For Acorns, Size Matters—and So Does Shape

by Francisco Vázquez

The fruits of Quercus are a source of energy that serves to generate new individuals, thanks to the energy content stored in the cotyledons. The cotyledons join forces with the embryo to generate new individuals, first developing a long taproot and then an epicotyl with small leaflets, followed by primary leaves, and subsequently growing in a process that differs according to the characteristics of the environment and the genetics of each species. The content of the seed has double protection: a thin seed coat or tegmen, the remnants of the inner integument or membrane covering the original fertilized ovule, and a thick, hard shell (external cover or testa) that develops from the outer integument covering the gynoecium, which contains the four ovules that typically make up the female flowers in the genus Quercus. The acorn is crowned by a trifid apex, the remains of the stigma of the original female flower, and is connected to the tree by means of an inferior cover and peduncle, known as cupule or acorn cup, covered in small to minuscule bracteoles, which are arranged serially and are of varying consistency and morphology. The cupule can be compared to the calyx or inferior whorl in the flowers of other plants such as roses, jasmines, and wallflowers.

This fruit structure, which can be simple or complex, is variable in Quercus species. Even within a single species there are variations in morphology, consistency, and appearance of the acorns depending on numerous factors, both environmental and genetic. In this large and complex genus, different taxa (species, subspecies, varieties, and forms) have been named based on the variations in acorn shape. The aim of this brief essay is to set out the more frequently encountered morphological variations in the genus Quercus and their possible causes and/or consequences within the niche or habitat occupied by the individual plants.


The characteristic that most often varies in acorns is the size. Some species have large acorns, other have small ones, and others medium sized. The reason that acorns come in different size is not clear in all cases, as acorn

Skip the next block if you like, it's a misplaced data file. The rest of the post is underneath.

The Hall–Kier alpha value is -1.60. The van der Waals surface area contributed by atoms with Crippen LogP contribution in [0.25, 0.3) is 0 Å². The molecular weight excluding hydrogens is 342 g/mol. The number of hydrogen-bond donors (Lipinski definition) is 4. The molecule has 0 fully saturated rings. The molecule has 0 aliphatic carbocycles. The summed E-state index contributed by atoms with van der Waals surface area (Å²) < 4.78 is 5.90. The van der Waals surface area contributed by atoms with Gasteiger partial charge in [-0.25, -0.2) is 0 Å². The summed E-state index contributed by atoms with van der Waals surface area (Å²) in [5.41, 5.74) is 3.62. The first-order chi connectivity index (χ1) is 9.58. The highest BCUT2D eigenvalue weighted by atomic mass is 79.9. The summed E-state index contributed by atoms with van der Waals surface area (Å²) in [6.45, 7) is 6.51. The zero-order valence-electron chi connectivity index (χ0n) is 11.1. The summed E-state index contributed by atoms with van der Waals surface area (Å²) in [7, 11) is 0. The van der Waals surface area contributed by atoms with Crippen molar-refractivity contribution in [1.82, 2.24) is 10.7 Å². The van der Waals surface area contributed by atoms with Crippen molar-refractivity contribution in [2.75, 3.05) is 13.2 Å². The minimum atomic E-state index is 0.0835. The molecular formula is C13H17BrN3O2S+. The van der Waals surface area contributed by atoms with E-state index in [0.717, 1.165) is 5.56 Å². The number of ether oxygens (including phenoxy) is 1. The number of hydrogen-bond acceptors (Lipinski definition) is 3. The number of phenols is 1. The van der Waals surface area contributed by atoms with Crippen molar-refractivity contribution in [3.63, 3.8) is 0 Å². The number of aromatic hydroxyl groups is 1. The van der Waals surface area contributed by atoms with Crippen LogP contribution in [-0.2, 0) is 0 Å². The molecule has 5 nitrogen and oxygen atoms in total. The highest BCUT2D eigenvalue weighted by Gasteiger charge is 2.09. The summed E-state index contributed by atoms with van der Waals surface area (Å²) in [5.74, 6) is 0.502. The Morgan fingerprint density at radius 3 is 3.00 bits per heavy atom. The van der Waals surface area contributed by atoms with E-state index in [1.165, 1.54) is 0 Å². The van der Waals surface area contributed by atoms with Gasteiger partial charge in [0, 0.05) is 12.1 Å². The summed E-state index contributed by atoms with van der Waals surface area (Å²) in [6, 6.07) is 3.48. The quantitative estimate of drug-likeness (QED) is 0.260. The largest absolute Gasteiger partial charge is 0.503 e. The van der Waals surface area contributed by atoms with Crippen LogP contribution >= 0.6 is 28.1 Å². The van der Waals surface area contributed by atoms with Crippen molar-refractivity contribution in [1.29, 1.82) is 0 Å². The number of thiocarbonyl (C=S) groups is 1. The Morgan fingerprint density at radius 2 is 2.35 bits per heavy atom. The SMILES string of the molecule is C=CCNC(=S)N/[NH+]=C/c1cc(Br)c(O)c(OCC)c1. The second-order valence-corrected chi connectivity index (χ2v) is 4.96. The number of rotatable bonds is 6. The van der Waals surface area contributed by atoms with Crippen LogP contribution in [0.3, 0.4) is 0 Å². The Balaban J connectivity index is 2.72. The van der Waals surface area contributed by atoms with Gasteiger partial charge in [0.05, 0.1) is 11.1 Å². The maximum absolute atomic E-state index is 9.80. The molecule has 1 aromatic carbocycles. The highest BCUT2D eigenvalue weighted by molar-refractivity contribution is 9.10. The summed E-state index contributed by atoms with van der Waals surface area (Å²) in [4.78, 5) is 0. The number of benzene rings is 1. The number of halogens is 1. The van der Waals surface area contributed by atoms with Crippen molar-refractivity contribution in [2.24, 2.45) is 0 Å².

Acorns of Quercus macrocarpa of different size depending on origin - Photo: ©Guy Sternberg

size seems to be related to environmental conditions or habitat, to differing reproductive cycles, and to genetic causes.

In the case of large acorns, some weighing over 35 g and found in species such as Q. crispula Blume, Q. gambelii Nutt., Q. macrocarpa Michx., or Q. rotundifolia Lam., they originate as a consequence of the presence of polyembryonic or polyspermic fruit, in other words, acorns that contain more than one embryo and hence more than two cotyledons and more than one seed coat. These in turn result from the fertilization and posterior development of more than one of the four ovules contained in the female flower. This situation leads to large acorns and the emergence of more than one seedling from a single acorn. This type of acorn can be the consequence of the fertilization of more than one ovule (polyspermy), or of the duplication of an embryo once a single ovule has been fertilized (polyembryony). In the first case the embryos are genetically different (different ovules, different grains of pollen), while in the second case the embryos are genetically identical (same ovule, same pollen), though with a high probability of spontaneous mutation. In all these cases, acorn size has a genetic component.

In some species, such as Q. suber L., which usually has two reproductive cycles in the same year, there are two acorn crops in autumn-winter. There is a first crop of acorns proceeding from female flowers produced in the phenological phase (flowering period) of late summer to early autumn of the previous year, that mature in October/November of the following year; and then a second crop of acorns proceeding from female flowers

Quercus insignis acorns (two have sprouted, revealing the large radicles) - Photo: ©Roderick Cameron